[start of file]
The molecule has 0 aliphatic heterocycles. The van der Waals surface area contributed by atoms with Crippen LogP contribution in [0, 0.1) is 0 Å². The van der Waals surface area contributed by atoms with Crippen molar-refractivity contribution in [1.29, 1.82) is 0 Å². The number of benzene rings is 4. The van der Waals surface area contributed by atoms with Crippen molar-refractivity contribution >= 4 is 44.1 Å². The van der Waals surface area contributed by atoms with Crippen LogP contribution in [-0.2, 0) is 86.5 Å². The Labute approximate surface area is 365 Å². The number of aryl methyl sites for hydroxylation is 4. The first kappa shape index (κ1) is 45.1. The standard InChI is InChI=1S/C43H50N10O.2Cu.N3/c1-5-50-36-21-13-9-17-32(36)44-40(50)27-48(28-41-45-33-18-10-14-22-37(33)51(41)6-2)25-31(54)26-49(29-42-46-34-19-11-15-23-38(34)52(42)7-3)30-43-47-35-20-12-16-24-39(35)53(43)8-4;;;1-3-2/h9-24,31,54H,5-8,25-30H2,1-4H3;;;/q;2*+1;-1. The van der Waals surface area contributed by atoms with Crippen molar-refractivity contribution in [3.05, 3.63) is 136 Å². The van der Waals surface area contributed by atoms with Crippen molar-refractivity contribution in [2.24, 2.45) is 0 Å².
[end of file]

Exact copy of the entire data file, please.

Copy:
The molecule has 0 aliphatic heterocycles. The van der Waals surface area contributed by atoms with Crippen LogP contribution in [0, 0.1) is 0 Å². The van der Waals surface area contributed by atoms with Crippen molar-refractivity contribution in [1.29, 1.82) is 0 Å². The number of benzene rings is 4. The van der Waals surface area contributed by atoms with Crippen molar-refractivity contribution >= 4 is 44.1 Å². The van der Waals surface area contributed by atoms with Crippen LogP contribution in [-0.2, 0) is 86.5 Å². The Labute approximate surface area is 365 Å². The number of aryl methyl sites for hydroxylation is 4. The first kappa shape index (κ1) is 45.1. The standard InChI is InChI=1S/C43H50N10O.2Cu.N3/c1-5-50-36-21-13-9-17-32(36)44-40(50)27-48(28-41-45-33-18-10-14-22-37(33)51(41)6-2)25-31(54)26-49(29-42-46-34-19-11-15-23-38(34)52(42)7-3)30-43-47-35-20-12-16-24-39(35)53(43)8-4;;;1-3-2/h9-24,31,54H,5-8,25-30H2,1-4H3;;;/q;2*+1;-1. The van der Waals surface area contributed by atoms with Crippen molar-refractivity contribution in [3.05, 3.63) is 136 Å². The van der Waals surface area contributed by atoms with Crippen molar-refractivity contribution in [2.24, 2.45) is 0 Å².